To the Editor.
—For more than 30 years, I have provided care for patients from all over the world at the Pediatric Cardiology Clinic at San Francisco General Hospital. One of the things I have learned is that, although it is important to have good interpreters, as Dr Woloshin and colleagues1 indicate in their article, it is also important to have language-specific information about the medical problems that the family can take home and show to the extended family.At San Francisco General Hospital, I have created information about common congenital heart lesions (as well as functional murmurs) in 12 languages: Spanish, Portuguese, Vietnamese, Tagalog, Russian, German, Persian, Arabic, Hebrew, Swedish, Chinese, Japanese, and English. The ability for a mother to take home a pamphlet describing a ventricular septal defect in her native language so that the relatives can understand the nature of the child's defect makes the clinic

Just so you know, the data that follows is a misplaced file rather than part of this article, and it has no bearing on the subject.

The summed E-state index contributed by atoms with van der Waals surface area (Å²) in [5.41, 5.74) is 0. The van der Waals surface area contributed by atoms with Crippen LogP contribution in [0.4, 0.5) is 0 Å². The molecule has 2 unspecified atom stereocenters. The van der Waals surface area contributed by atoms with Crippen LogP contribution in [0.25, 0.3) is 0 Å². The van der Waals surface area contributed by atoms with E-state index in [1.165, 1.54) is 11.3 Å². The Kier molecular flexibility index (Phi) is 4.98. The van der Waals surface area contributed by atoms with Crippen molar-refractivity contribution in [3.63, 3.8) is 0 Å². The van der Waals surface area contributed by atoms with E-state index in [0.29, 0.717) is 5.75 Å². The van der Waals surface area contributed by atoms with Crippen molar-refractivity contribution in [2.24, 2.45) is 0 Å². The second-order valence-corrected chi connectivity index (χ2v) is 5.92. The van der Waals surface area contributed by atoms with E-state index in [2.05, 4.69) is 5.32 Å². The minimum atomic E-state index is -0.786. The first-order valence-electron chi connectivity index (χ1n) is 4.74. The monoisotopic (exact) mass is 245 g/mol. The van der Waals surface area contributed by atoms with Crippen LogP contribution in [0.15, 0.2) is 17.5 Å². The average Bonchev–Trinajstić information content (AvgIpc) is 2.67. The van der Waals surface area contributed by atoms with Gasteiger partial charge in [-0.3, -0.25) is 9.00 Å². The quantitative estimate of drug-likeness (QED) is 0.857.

Auerback ML. Language Barriers in Medicine. JAMA. 1995;274(9):683. doi:10.1001/jama.1995.03530090013008